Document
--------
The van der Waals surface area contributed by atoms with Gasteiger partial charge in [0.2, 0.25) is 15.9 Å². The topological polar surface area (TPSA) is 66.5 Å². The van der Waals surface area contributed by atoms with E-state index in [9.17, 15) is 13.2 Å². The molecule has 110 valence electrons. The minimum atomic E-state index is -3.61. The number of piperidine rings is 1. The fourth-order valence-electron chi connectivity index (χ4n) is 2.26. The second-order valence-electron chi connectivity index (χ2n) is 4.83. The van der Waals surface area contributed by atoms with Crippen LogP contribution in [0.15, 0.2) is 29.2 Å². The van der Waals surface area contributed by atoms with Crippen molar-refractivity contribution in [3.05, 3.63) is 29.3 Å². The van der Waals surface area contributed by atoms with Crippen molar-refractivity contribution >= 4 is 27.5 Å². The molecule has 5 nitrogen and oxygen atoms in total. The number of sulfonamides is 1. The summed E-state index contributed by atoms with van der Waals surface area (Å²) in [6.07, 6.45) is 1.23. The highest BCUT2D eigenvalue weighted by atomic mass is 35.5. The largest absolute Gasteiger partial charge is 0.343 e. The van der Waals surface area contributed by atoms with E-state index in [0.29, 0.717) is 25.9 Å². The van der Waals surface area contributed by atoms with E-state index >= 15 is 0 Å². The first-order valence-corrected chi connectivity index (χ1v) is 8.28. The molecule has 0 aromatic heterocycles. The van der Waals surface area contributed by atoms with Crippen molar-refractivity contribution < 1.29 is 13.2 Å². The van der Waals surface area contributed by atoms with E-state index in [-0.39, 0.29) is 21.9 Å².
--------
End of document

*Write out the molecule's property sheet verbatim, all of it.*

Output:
The van der Waals surface area contributed by atoms with Gasteiger partial charge in [0.2, 0.25) is 15.9 Å². The topological polar surface area (TPSA) is 66.5 Å². The van der Waals surface area contributed by atoms with E-state index in [9.17, 15) is 13.2 Å². The molecule has 110 valence electrons. The minimum atomic E-state index is -3.61. The number of piperidine rings is 1. The fourth-order valence-electron chi connectivity index (χ4n) is 2.26. The second-order valence-electron chi connectivity index (χ2n) is 4.83. The van der Waals surface area contributed by atoms with Crippen LogP contribution in [0.15, 0.2) is 29.2 Å². The van der Waals surface area contributed by atoms with Crippen molar-refractivity contribution in [3.05, 3.63) is 29.3 Å². The van der Waals surface area contributed by atoms with Crippen molar-refractivity contribution >= 4 is 27.5 Å². The molecule has 5 nitrogen and oxygen atoms in total. The number of sulfonamides is 1. The summed E-state index contributed by atoms with van der Waals surface area (Å²) in [6.07, 6.45) is 1.23. The highest BCUT2D eigenvalue weighted by atomic mass is 35.5. The largest absolute Gasteiger partial charge is 0.343 e. The van der Waals surface area contributed by atoms with E-state index in [0.29, 0.717) is 25.9 Å². The van der Waals surface area contributed by atoms with E-state index >= 15 is 0 Å². The first-order valence-corrected chi connectivity index (χ1v) is 8.28. The molecule has 0 aromatic heterocycles. The van der Waals surface area contributed by atoms with Crippen molar-refractivity contribution < 1.29 is 13.2 Å². The van der Waals surface area contributed by atoms with E-state index in [-0.39, 0.29) is 21.9 Å².